As I do so, I often leave brief reviews as a guide for other readers with similar interests. You have no idea how much these mean to a writer, so let me urge you to do the same whenever possible. As one responded, just knowing that she was heard was warm and welcome affirmation.

Just because many of these books are what the big imprints would deem “not viable for commercial publication” does not mean they lack value.

One of my favorites is a two-part memoir by the daughter of Lebanese immigrants who wound up in Nebraska somewhere around the turn of the 20th century. Her candor and details, however simply told, strengthen my understanding of what I present as Cassia’s ancestry in What’s Left. I dread to imagine what would have happened to the memoir in an attempt to jazz it up for wider sales. We should feel honored being allowed in behind the doors of a particular family history so honestly revealed.

It’s something like visiting artists’ studios or art galleries rather than going to the big museums. The scale’s definitely different.

One thing I’m finding is that I apply a more laid-back standard in reviewing these volumes. Yes, they are cheaper, for one thing, but I also read these more like manuscripts than finally processed books. I’m looking especially for freshness and energy, the edge often absent in the book industry. Remember, the big houses no longer nurture talent in the hopes of reaping a hit five books later. Everyone has to start somewhere, and this is where the action is now. Besides, even commercially published works these days aren’t particularly well edited. Alas.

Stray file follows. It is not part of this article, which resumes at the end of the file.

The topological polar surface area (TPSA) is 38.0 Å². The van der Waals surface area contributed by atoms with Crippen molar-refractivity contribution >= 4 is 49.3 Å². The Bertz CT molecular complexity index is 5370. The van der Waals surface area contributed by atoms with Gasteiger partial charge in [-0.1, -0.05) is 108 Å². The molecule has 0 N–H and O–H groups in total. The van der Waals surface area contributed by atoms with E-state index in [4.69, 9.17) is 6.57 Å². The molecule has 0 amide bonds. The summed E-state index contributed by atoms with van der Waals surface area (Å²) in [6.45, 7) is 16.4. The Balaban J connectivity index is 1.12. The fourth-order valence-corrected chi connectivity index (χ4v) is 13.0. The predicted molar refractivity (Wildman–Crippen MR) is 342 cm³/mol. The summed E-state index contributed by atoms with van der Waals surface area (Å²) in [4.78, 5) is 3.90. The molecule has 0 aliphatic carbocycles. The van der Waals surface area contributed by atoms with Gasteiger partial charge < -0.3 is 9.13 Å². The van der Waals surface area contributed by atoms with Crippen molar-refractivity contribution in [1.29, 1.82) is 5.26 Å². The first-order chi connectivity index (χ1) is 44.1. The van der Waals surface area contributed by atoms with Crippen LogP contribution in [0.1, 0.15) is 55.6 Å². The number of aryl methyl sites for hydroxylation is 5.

Still, I’m having some common complaints, the pet peeves of an aging copy editor.

“Grey” instead of the American “gray.”

“Towards” rather than the American “toward.”

“That” instead of “who.”

Punctuation errors, especially with single and double quote marks.

Short stories posing as novels. Admittedly, I’m frugal, but these short entries are rarely worth the same as a fully fleshed out book.

To see what I’ve been reading, go to the book reviews at my Jnana Hodson at Smashwords page.

Got any favorite ebooks to recommend?

Who sez nothin’ ever happens in a small town?

As the sophisticated outsider at the outset of Nearly Canaan, Jaya’s already at odds with the small-town outlook of Prairie Depot.

For some, she’s a breath of fresh air. For others, she’s a threat. Is it enough to ignite combustion?

Her presence bursts into romance, certainly.

But in freeing her suitor from the inhibitions of his strict upbringing, does she create a monster?

~*~

What’s your take on inhibitions? Especially where you live?

 

Desire at first sight

My novel, What’s Left, springs from the ending of my first published novel, where our hippie-boy’s troubled journey finally brings him to true love and an embracing community.

Part of his epiphany is brought about by his colleague and guardian angel, Nita, when she hangs two portraits of her younger sister on her wall. Even as a professional photographer, he’s riveted. You could say it was infatuation at first sight. Or something more primordial.

And then, when he visits their family, the romance blossoms.

Continue reading “Desire at first sight”